TODAY’s news that Glasgow is to remain under Level Three coronavirus restrictions for at least another week has been described as “bittersweet” by the Scottish Licensed Trade Association as many operators continue to vent their fury over the decision to permit a month-long, 6,000-capacity fan zone in Glasgow Green for the Euro 2020 football tournament.
First Minister Nicola Sturgeon confirmed that a decision on whether to move the Glasgow City Council area into Level Two would be made by next Wednesday, a move welcomed by the Scottish Licensed Trade Association but one that still leaves the licensed hospitality sector “in limbo and missing out on the May bank holiday weekend trading that so many operators had hoped for”.
Paul Waterson, media spokesman for the SLTA, said: “That we will get a definitive decision next Wednesday on whether premises can move down to Level Two is good as it gives them a bit more time to get organised and we thank the Scottish Government for listening to our concerns about always being told what’s happening at the last minute.
“However, it’s bittersweet for the many pubs, bars and other licensed hospitality businesses who are still in limbo and missing out on the May bank holiday weekend trading that so many operators had hoped for and with the weather forecast promising sunshine.
“The First Minister, during today’s briefing, told Glasgow ‘don’t lose heart’ but these are pretty hollow words as the impact of staying in Level Three has a much wider impact for Scotland and the country’s tourism industry. The Government must also ensure that adequate financial support is in place.”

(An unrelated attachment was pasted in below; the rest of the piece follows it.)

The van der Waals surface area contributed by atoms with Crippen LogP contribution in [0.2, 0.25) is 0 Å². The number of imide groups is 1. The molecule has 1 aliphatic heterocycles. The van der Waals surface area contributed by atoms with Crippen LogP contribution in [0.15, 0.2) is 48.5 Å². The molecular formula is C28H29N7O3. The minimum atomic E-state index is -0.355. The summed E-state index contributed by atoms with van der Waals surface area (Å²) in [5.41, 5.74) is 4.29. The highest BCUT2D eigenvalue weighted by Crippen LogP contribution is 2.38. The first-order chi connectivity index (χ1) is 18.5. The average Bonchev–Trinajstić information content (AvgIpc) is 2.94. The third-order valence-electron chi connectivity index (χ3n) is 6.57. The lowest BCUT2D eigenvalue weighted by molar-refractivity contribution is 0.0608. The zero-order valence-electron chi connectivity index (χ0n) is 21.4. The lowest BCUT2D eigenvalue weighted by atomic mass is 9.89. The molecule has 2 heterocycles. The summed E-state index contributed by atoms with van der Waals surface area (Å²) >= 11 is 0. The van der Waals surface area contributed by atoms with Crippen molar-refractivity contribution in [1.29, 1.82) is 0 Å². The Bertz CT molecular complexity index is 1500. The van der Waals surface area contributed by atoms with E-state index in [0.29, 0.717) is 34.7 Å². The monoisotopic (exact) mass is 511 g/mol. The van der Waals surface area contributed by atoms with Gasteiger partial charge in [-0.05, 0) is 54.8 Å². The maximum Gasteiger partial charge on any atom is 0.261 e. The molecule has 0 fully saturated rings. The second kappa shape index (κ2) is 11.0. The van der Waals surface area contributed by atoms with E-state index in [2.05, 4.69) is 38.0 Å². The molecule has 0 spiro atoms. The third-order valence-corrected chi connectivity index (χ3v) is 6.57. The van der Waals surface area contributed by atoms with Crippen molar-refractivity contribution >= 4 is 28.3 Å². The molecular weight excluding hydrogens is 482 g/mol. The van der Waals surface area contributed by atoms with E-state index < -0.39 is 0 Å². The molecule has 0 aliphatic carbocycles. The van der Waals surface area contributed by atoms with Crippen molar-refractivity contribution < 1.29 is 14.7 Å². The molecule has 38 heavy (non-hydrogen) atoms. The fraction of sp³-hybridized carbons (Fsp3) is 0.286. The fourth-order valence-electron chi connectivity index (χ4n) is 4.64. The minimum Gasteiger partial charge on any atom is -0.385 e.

Earlier this week, Mr Waterson spoke of the “fury and intense anger” among licensed hospitality trade operators in the city that 6,000 people are to be permitted to converge on Glasgow Green and buy alcohol when many licensed venues that have followed the guidelines and invested in all the tools to stop the spread of the virus and operate in a safe and controlled environment remain under restriction.
“We need urgent answers as to how this fan zone is going to be policed in a situation whereby thousands of people will be drinking alcohol while watching a football match – who will be controlling physical distancing, table service and other elements that our pubs, restaurants and hotels have had to adhere to. It is just not good enough.”
David Maguire, a veteran of Glasgow’s hospitality scene and owner of 1051 GWR in Great Western Road in the city, said: “Noting the statement regarding the fragility of our recovery, the idea that the city should continue to plan to host a month-long party for 6,000 people daily is absurd.
“Highly experienced operators already wrestle with mandatory table service within existing beer gardens in Glasgow so the suggestion that 6,000 people whose purpose is to drink significant amounts of beer will be managed in a way that complies with one-metre physical distancing via table service is dangerously naive and negligent.
“Why on Earth, when we are apparently turning a corner, is the city determined to have an event which is by definition designed to spread the virus? When the numbers rise again post-event and we are locked down again the public and trade will not forget these warnings.”
Billy Gold, another well-known name in licensed trade circles and owner of the Heilan Jessie pub in Glasgow’s east end said: “If the fan zone at Glasgow Green can serve 6,000 people a day for a month, given that not that many fans are going to travel Glasgow from elsewhere just to watch a game on a big screen, the hospitality industry in the Glasgow area will be losing 6,000 potential customers a day.
“These are businesses that pay business rates and licence fees to Glasgow City Council and serve the people of Glasgow 365 days a year yet we have been forced to close for the best part of a year and now the Scottish Government is approving an idea which will rob us of a chance to claw back a tiny amount of what we have lost.”